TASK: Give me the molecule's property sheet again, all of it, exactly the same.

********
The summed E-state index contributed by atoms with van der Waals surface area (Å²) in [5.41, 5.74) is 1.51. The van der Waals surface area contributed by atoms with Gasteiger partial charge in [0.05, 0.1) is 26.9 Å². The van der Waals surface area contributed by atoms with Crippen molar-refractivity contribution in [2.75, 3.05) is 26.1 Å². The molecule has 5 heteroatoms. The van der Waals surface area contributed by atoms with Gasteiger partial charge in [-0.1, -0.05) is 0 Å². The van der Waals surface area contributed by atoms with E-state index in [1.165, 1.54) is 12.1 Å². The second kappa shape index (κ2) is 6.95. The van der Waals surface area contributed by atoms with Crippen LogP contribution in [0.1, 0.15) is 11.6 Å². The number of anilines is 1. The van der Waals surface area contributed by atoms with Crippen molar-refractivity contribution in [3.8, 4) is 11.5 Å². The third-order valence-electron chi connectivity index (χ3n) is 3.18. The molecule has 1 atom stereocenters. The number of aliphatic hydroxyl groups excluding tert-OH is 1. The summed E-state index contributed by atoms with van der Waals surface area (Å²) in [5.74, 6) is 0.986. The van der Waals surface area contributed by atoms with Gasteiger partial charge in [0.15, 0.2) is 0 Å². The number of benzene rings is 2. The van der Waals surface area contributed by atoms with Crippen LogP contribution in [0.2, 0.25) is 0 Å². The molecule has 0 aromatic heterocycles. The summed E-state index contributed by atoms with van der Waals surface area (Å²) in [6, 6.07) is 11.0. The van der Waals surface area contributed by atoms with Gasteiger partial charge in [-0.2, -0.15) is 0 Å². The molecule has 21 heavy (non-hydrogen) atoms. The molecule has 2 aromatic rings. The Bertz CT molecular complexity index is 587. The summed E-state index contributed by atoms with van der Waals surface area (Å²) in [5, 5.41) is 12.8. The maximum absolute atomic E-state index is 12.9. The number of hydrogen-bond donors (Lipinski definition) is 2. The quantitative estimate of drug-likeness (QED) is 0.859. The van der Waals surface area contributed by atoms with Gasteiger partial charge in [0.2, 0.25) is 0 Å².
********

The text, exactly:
The summed E-state index contributed by atoms with van der Waals surface area (Å²) in [5.41, 5.74) is 1.51. The van der Waals surface area contributed by atoms with Gasteiger partial charge in [0.05, 0.1) is 26.9 Å². The van der Waals surface area contributed by atoms with Crippen molar-refractivity contribution in [2.75, 3.05) is 26.1 Å². The molecule has 5 heteroatoms. The van der Waals surface area contributed by atoms with Gasteiger partial charge in [-0.1, -0.05) is 0 Å². The van der Waals surface area contributed by atoms with E-state index in [1.165, 1.54) is 12.1 Å². The second kappa shape index (κ2) is 6.95. The van der Waals surface area contributed by atoms with Crippen LogP contribution in [0.1, 0.15) is 11.6 Å². The number of anilines is 1. The van der Waals surface area contributed by atoms with Crippen molar-refractivity contribution in [3.8, 4) is 11.5 Å². The third-order valence-electron chi connectivity index (χ3n) is 3.18. The molecule has 1 atom stereocenters. The number of aliphatic hydroxyl groups excluding tert-OH is 1. The summed E-state index contributed by atoms with van der Waals surface area (Å²) in [5.74, 6) is 0.986. The van der Waals surface area contributed by atoms with Gasteiger partial charge in [0.15, 0.2) is 0 Å². The number of benzene rings is 2. The van der Waals surface area contributed by atoms with Crippen LogP contribution in [0.2, 0.25) is 0 Å². The molecule has 0 aromatic heterocycles. The summed E-state index contributed by atoms with van der Waals surface area (Å²) in [6, 6.07) is 11.0. The van der Waals surface area contributed by atoms with Gasteiger partial charge in [-0.2, -0.15) is 0 Å². The molecule has 21 heavy (non-hydrogen) atoms. The molecule has 2 aromatic rings. The Bertz CT molecular complexity index is 587. The summed E-state index contributed by atoms with van der Waals surface area (Å²) in [5, 5.41) is 12.8. The maximum absolute atomic E-state index is 12.9. The number of hydrogen-bond donors (Lipinski definition) is 2. The quantitative estimate of drug-likeness (QED) is 0.859. The van der Waals surface area contributed by atoms with Gasteiger partial charge in [0.2, 0.25) is 0 Å².